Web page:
Egyptian Revival, Cavetto Cornice, Vulture Wings and Cobras, Auteuil
Another very popular form of Egyptian architecture in the cemetery is the obelisk, which is representative of a ray of sunlight. Obelisks were first seen in Egypt during the time of the Old Kingdom, approximately 2650-2134 B.C. The earliest excavation of an obelisk, dated around 2500 B.C. is at Abu Ghurob. It was a massive, fairly squat, pyramidal structure set upon a high plinth and was the focal point of the sun temple. During the time of the Middle Kingdom, approximately 20401640 B.C. obelisks made of single slabs of Aswan granite became much taller and slimmer. They were typically erected in pairs in front of selected temples as part of a celebration of a Royal Jubilee. The sides of the obelisk were often inscribed, and the pyramidal top was sheathed in gold to radiate the light of the sun.
The most common type of cemetery architecture is Classical Revival. It is easy to identify by its columns and column capitals, which are classified into orders, generally recognized as Doric, Tuscan, Ionic, Corinthian and Composite. Doric architecture can be divided into Grecian Doric and Roman Doric. The best-known Doric building is the Parthenon, built in Athens around 450 B.C.
Doric architecture is identified by its tapering, fluted columns that rise directly from the base (stylobate) and are crowned by plain capitals. Roman Doric columns are also fluted and crowned by plain capitals, but have a base. Tuscan architecture is a stripped-down form of Doric architecture.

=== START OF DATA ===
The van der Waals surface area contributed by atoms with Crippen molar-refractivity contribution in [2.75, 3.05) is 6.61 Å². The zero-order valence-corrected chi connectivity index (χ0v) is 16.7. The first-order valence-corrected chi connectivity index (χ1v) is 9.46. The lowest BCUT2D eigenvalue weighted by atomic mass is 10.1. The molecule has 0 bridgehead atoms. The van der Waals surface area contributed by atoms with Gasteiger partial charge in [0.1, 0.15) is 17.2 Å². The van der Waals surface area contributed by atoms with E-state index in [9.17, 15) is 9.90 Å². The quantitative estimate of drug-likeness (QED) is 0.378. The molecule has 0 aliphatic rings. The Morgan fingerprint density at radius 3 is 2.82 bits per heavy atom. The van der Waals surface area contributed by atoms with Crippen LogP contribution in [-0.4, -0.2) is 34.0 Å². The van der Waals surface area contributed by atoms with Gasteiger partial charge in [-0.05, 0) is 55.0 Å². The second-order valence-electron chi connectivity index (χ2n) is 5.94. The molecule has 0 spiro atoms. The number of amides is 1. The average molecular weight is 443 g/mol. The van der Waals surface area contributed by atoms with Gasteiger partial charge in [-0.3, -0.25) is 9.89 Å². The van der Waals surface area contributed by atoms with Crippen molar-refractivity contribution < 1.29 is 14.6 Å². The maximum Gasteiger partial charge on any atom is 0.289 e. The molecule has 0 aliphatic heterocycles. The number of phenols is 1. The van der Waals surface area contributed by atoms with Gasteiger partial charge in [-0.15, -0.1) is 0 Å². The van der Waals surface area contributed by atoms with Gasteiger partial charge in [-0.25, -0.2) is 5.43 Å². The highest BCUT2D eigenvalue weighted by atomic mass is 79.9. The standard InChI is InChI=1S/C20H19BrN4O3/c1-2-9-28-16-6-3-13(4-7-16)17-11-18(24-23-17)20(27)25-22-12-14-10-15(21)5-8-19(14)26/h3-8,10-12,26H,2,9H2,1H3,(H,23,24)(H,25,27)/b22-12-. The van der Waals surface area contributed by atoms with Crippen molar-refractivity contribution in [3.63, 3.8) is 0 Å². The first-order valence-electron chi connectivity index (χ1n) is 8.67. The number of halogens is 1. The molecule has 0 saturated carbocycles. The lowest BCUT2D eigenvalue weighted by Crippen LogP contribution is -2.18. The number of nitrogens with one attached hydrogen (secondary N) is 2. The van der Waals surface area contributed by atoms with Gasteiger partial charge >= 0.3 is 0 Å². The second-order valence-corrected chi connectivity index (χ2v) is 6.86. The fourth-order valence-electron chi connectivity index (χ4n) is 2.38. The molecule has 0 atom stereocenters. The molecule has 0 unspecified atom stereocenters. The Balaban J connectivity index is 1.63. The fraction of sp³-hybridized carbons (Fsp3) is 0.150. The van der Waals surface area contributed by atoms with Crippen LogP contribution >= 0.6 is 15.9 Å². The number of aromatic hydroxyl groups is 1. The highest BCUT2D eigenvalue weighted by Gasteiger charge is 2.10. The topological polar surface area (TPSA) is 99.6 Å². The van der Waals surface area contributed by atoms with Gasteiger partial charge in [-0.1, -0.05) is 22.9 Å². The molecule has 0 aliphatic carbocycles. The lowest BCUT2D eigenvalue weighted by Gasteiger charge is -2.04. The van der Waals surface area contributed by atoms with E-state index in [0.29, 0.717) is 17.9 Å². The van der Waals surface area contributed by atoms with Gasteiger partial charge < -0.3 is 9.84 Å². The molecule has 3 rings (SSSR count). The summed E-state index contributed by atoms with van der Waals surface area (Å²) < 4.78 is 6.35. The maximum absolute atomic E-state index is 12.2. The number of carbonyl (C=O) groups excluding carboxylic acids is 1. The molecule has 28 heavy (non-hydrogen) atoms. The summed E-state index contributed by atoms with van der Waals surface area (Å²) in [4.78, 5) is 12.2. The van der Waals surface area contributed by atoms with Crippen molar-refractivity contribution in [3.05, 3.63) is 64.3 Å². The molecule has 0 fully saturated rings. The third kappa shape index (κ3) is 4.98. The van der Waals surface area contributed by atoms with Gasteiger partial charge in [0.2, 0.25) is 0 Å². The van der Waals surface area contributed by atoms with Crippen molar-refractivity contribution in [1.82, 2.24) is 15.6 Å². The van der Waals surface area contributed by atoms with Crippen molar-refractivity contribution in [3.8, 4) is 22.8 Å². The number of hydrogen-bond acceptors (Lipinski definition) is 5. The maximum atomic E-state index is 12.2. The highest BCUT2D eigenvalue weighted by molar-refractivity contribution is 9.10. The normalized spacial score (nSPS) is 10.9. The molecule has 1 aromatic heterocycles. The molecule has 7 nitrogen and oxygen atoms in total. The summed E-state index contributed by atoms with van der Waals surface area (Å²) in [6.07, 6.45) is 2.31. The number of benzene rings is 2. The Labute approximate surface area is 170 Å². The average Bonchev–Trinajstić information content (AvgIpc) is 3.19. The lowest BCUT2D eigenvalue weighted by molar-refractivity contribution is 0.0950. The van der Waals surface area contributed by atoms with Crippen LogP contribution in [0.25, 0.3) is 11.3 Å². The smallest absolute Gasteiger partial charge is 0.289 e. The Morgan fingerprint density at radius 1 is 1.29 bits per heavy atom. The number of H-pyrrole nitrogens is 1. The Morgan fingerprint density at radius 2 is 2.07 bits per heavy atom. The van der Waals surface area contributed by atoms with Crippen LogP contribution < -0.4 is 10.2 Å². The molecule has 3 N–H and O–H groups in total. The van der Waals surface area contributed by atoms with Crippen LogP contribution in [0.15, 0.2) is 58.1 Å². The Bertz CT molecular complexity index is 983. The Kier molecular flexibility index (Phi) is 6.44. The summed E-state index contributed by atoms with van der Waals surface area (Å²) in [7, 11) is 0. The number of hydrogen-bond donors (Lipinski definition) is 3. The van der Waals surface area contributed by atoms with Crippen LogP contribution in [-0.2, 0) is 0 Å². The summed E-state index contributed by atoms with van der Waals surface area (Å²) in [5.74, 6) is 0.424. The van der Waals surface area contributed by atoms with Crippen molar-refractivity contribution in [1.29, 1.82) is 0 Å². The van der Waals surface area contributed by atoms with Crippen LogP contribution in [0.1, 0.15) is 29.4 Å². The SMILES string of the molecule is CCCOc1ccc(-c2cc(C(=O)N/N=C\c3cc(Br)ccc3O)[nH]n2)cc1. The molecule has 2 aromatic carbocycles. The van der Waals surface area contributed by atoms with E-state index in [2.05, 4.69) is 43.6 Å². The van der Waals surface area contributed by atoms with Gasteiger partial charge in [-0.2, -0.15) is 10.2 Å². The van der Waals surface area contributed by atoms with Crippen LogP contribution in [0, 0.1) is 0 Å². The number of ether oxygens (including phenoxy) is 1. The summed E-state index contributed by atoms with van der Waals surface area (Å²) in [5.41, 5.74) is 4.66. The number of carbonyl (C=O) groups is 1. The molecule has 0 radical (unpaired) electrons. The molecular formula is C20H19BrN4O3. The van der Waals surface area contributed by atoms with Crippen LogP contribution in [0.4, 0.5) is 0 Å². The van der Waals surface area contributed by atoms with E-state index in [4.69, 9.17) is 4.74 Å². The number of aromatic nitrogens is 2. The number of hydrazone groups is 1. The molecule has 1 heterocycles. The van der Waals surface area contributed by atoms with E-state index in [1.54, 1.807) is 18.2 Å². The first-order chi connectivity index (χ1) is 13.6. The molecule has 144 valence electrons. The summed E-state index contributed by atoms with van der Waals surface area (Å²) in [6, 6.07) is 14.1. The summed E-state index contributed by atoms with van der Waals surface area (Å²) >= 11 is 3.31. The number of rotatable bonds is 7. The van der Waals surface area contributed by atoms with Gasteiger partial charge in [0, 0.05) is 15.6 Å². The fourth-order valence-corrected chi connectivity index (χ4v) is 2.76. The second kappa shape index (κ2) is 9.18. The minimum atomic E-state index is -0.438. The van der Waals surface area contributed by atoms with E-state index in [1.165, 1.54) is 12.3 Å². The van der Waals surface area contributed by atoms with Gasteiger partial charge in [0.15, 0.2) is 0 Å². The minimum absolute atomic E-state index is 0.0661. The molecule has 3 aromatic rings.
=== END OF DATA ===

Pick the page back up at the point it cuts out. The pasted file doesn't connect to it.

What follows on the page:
The columns on a Tuscan building are smooth, with a notable absence of ornamentation. Ionic architecture, which was developed around 600 B.C. is characterized by relatively slender fluted columns that have a molded base. The column capitals are surmounted by a volute (a spiral, scrollshaped ornament). Architects assign more feminine characteristics to the Ionic form The most ornamental of all the orders is Corinthian and its hybrid cousin, Composite. The Corinthian order was an Athenian invention from around 500 B.C. but the Romans developed it into its full ornamentation. In pure examples of Corinthian columns, the column capitals are carved representations of leaves of the acanthus, one of the plants most often associated with funerary architecture. Its leaves represent overcoming the trials of life and death. Caught up in the allusions to nature in the Corinthian capitals, designers and carvers often added chirping birds, flowers, ferns and other assorted flora and fauna to the acanthus leaves. When Ionic volutes are added to the design, the capitals officially cross the line from Corinthian to Composite.
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